Columbus, Christopher

(in Italian, Cristoforo Colombo; in Spanish, Cristobal Colón; 1451-1506)
   Italian-born Spanish navigator, explorer, and colonial administrator, conventionally recognized as the discoverer of the Americas. Although recent criticisms by ethnic groups who feel victimized by European imperialism rightly point out the defects of Columbus as a colonial administrator, he remains a great seaman and explorer. The claim that he did not "discover" America because its inhabitants were not lost is verbal sophistry: perhaps in one sense he did not "discover" America, but he certainly was the first to establish a route leading from Europe to the Americas, an event that has had enormous consequences (both for good and for ill) not only for the Americas but for all parts of the world.
   Beginning with his first voyage of 1492-1493, Columbus led four expeditions to the Americas, discovering several of the islands of the Caribbean on his first voyage and exploring the region from Cuba in the north to the northern coast of South America on his three subsequent voyages of 1493-1496, 1498-1500, and 1502-1504. On his second voyage, he founded the first permanent European settlement in the New World on Hispaniola, the predecessor of modern Santo Domingo. Columbus' original goal had not been the discovery of new islands or continents but finding a direct route to Japan and China. Despite the obvious differences between the peoples and lands that he found and his best information on East Asia, he never fully realized that he had discovered a portion of the earth completely unknown to Europeans.
   Columbus was born at Genoa in Italy, the son of a weaver. From an early age he went to sea. He had little or no formal education. In 1476 he was shipwrecked off the coast of Portugal. He then settled in Lisbon, which was Europe's greatest center of maritime exploration. He sailed on Portuguese ships, and made at least one voyage to a Portuguese trading post in West Africa and another to England, Ireland, and perhaps Iceland. He married a Portuguese woman in 1479 and from about 1482 lived for a time at Funchal in the Madeiras.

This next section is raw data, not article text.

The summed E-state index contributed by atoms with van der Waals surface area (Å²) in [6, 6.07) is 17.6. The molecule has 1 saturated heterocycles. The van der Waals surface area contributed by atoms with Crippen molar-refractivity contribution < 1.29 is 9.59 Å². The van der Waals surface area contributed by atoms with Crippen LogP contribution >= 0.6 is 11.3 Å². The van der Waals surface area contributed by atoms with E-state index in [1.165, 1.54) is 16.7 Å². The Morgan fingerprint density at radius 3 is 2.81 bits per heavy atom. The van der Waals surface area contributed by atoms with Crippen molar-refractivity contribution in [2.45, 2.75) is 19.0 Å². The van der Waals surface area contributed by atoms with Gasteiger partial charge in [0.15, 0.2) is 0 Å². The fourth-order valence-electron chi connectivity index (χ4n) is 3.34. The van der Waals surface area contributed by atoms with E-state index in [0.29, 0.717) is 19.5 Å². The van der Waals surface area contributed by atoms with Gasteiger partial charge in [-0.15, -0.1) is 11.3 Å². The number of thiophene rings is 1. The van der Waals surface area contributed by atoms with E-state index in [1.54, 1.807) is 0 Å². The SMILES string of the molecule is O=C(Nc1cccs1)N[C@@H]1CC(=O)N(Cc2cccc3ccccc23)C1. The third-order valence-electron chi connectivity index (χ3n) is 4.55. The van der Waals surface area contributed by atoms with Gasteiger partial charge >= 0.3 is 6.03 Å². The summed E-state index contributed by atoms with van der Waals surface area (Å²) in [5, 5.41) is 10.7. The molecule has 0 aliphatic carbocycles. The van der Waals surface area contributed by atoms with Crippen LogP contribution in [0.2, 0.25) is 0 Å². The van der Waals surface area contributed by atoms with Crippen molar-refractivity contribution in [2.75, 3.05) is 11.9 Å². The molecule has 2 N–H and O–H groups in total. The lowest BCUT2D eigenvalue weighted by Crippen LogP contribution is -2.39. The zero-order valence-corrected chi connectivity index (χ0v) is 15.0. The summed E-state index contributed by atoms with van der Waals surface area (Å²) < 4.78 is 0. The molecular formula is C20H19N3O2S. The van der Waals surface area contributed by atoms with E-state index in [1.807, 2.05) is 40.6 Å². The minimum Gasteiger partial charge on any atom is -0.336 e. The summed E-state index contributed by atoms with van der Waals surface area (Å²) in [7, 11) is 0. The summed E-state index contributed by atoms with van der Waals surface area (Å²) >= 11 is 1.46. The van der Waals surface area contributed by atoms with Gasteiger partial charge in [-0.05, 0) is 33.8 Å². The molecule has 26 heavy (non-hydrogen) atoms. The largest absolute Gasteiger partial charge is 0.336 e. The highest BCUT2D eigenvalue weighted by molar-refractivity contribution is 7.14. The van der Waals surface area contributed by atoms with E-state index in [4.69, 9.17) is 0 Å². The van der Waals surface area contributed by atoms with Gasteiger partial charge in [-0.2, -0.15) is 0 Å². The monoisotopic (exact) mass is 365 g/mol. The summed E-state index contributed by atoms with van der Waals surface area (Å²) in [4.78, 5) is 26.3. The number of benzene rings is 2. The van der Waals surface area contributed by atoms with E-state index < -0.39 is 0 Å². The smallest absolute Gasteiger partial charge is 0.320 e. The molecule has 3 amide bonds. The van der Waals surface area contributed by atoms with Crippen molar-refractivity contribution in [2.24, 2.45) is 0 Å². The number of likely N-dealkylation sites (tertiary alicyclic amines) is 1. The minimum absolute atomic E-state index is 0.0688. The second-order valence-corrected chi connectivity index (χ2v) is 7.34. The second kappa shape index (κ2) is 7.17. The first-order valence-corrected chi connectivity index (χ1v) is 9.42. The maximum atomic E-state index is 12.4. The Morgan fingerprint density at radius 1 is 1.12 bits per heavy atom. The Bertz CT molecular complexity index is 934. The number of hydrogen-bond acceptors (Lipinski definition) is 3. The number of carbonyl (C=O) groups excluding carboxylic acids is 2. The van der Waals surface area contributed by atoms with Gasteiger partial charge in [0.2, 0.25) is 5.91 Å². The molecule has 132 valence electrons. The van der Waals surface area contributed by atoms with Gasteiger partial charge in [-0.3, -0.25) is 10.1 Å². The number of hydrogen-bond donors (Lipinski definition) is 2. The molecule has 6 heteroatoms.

It remains uncertain just when Columbus conceived his plan to reach the fabled riches of China by sailing due west rather than pursuing the Portuguese enterprise of seeking a way to Asia by way of South Africa. Although he may still have been illiterate when he reached Lisbon in 1476, he learned to read not only vernacular languages but also Latin, and he seems to have read widely. In Lisbon he must have matured, if not even invented, his plan to sail west to Asia. His connections with his wife's family gave him ready access to the maritime experience of Portuguese explorers of West Africa. Columbus was also well informed about medieval and classical geographical theory; he knew the description of China by Marco Polo, and his plan may have been influenced by correspondence with the prominent Florentine geographer Paolo Toscanelli. From about 1483 he vainly attempted to persuade the king of Portugal to support his plan. About 1485-1486 he went to Spain and again was unsuccessful in selling his plan, though the Spanish rulers were sufficiently attracted to appoint a commission to study the project. Though the commissioners knew perfectly well that the earth was spherical, they concluded (correctly, as things turned out) that the distance was too great and the direct route to East Asia was not feasible. Queen Isabella, however, seems to have remained interested, and after Spain had completed its conquest of Granada in 1492, the rulers agreed to provide financial backing, even conceding his ambitious demands for personal and economic gain from any lands that he discovered. Although Columbus' failures as a colonial administrator eventually led the rulers to revoke some of the concessions they had granted, leaving Columbus bitterly aggrieved, he died a wealthy man.
   Except through his contacts (probable but disputed) with Toscanelli and his use of printed editions of classical texts on geography, Columbus had little contact with the high culture of the Renaissance. His dream of using his anticipated fortune to finance a crusade to recapture Jerusalem as well as his hope of converting China to Christianity show him to be in most respects a man of the late Middle Ages rather than a participant in the Renaissance culture of his Italian homeland.

Historical Dictionary of Renaissance. . 2004.

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